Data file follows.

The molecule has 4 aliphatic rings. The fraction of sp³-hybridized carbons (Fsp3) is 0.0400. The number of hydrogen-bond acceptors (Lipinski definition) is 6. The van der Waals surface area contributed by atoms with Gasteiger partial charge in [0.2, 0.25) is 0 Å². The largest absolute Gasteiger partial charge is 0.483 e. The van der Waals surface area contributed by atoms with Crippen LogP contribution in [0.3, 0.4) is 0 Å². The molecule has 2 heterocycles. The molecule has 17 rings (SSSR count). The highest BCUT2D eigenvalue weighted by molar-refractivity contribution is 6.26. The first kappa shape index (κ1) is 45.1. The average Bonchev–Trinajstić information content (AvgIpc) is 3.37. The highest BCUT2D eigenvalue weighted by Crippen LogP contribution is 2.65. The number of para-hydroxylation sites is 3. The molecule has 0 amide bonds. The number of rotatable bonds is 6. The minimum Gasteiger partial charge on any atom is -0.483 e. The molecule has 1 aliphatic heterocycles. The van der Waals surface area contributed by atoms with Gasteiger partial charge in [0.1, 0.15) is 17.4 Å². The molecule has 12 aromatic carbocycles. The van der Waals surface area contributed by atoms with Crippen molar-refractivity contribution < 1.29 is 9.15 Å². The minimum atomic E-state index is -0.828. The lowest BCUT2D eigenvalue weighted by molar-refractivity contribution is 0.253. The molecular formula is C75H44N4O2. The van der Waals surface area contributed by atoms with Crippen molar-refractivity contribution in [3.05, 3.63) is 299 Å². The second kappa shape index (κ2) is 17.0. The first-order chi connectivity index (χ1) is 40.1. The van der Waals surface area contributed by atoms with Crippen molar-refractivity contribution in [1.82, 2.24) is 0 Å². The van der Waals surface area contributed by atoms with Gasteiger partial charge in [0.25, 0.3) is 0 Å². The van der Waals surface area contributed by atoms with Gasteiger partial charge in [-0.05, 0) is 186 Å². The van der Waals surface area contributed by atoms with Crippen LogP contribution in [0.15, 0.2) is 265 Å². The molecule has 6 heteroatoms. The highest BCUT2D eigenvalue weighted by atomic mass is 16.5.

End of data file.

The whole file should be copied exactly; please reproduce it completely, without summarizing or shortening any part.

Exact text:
The molecule has 4 aliphatic rings. The fraction of sp³-hybridized carbons (Fsp3) is 0.0400. The number of hydrogen-bond acceptors (Lipinski definition) is 6. The van der Waals surface area contributed by atoms with Gasteiger partial charge in [0.2, 0.25) is 0 Å². The largest absolute Gasteiger partial charge is 0.483 e. The van der Waals surface area contributed by atoms with Crippen LogP contribution in [0.3, 0.4) is 0 Å². The molecule has 2 heterocycles. The molecule has 17 rings (SSSR count). The highest BCUT2D eigenvalue weighted by molar-refractivity contribution is 6.26. The first kappa shape index (κ1) is 45.1. The average Bonchev–Trinajstić information content (AvgIpc) is 3.37. The highest BCUT2D eigenvalue weighted by Crippen LogP contribution is 2.65. The number of para-hydroxylation sites is 3. The molecule has 0 amide bonds. The number of rotatable bonds is 6. The minimum Gasteiger partial charge on any atom is -0.483 e. The molecule has 1 aliphatic heterocycles. The van der Waals surface area contributed by atoms with Gasteiger partial charge in [0.1, 0.15) is 17.4 Å². The molecule has 12 aromatic carbocycles. The van der Waals surface area contributed by atoms with Crippen molar-refractivity contribution < 1.29 is 9.15 Å². The minimum atomic E-state index is -0.828. The lowest BCUT2D eigenvalue weighted by molar-refractivity contribution is 0.253. The molecular formula is C75H44N4O2. The van der Waals surface area contributed by atoms with Crippen molar-refractivity contribution in [3.05, 3.63) is 299 Å². The second kappa shape index (κ2) is 17.0. The first-order chi connectivity index (χ1) is 40.1. The van der Waals surface area contributed by atoms with Crippen molar-refractivity contribution in [1.82, 2.24) is 0 Å². The van der Waals surface area contributed by atoms with Gasteiger partial charge in [0.25, 0.3) is 0 Å². The van der Waals surface area contributed by atoms with Gasteiger partial charge in [-0.05, 0) is 186 Å². The van der Waals surface area contributed by atoms with Crippen LogP contribution in [0.15, 0.2) is 265 Å². The molecule has 6 heteroatoms. The highest BCUT2D eigenvalue weighted by atomic mass is 16.5.